François R. Jornayvaz
Grip strength during a 10-year period does not appear to be associated with the risk for incident type 2 diabetes in adults, according to findings published in Diabetes Research and Clinical Practice.
François R. Jornayvaz, MD, of the service of endocrinology, diabetes, hypertension and nutrition at Geneva University Hospital, and colleagues evaluated data from the CoLaus study on 2,318 adults (mean age, 60.2 years; 1,354 women) to determine the association of grip strength with incident type 2 diabetes after a follow-up of 5.5 and 10.7 years.
Type 2 diabetes developed in 8.2% of participants after 5.5 years and in 7.3% after 10.7 years.
Absolute baseline grip strength was higher among participants who developed type 2 diabetes compared with participants who did not develop type 2 diabetes in univariate analysis (35.3 kg vs. 33.2 kg; P = .013). Type 2 diabetes and analysis between grip strength expressed in 5-kg increments were negatively associated after adjustment for age and sex (OR = 0.88; 95% CI, 0.79-0.98) and age, sex and BMI (OR = 0.87; 95% CI, 0.78-0.97).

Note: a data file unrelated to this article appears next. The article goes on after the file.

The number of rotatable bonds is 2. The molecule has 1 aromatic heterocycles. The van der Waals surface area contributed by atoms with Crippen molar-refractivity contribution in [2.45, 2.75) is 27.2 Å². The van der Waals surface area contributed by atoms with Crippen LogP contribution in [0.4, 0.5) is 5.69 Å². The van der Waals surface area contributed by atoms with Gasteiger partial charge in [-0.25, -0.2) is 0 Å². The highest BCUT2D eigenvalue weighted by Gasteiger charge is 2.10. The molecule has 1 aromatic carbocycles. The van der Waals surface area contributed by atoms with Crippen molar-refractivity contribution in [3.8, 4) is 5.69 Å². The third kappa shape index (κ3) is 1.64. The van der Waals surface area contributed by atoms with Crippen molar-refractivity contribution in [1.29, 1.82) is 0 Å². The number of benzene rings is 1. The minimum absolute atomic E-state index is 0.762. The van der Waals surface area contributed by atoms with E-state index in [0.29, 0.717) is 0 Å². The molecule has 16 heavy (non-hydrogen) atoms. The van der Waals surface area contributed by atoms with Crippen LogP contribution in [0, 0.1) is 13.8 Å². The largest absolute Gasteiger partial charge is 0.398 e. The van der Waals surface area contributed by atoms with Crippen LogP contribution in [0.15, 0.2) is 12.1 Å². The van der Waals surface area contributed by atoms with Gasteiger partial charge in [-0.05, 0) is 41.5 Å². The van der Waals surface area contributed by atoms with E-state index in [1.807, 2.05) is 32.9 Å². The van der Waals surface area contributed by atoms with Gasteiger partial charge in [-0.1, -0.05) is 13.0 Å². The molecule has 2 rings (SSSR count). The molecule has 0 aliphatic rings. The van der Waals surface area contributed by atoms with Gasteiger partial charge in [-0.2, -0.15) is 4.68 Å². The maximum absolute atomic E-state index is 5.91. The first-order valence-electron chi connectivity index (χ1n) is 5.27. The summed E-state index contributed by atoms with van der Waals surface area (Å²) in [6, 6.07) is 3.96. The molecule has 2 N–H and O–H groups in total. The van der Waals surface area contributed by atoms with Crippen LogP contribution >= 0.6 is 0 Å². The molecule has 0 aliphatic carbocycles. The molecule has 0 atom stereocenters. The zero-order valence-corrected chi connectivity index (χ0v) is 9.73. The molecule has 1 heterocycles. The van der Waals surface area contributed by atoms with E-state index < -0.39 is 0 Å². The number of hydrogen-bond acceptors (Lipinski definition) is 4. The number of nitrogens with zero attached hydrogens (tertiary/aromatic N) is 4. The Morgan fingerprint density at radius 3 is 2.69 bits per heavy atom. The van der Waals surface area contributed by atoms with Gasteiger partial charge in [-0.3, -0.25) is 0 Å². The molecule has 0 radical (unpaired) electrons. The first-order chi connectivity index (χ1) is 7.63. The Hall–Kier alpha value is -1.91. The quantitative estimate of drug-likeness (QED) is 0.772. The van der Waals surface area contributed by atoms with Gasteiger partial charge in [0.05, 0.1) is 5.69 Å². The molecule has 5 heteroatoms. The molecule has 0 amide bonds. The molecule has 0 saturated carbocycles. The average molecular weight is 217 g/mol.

“In a homogenous population of healthy adults of a wide age range, grip strength is not associated with type 2 diabetes after taking into account the major risk factors for type 2 diabetes,” Jornayvaz told Endocrine Today. “This is important as most of the previous studies were conducted either in elderly subjects or in participants already presenting with type 2 diabetes. Assessing grip strength may not be useful in predicting type 2 diabetes. It is probably important to reinforce instead some ‘classic’ messages such as ‘eat less, eat better, more more.’ Grip strength should be assessed in a bigger study of healthy subjects followed over a long period of time. It would be important to find better markers useful in predicting the long term development of type 2 diabetes.” – by Amber Cox
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Disclosures: The authors report no relevant financial disclosures.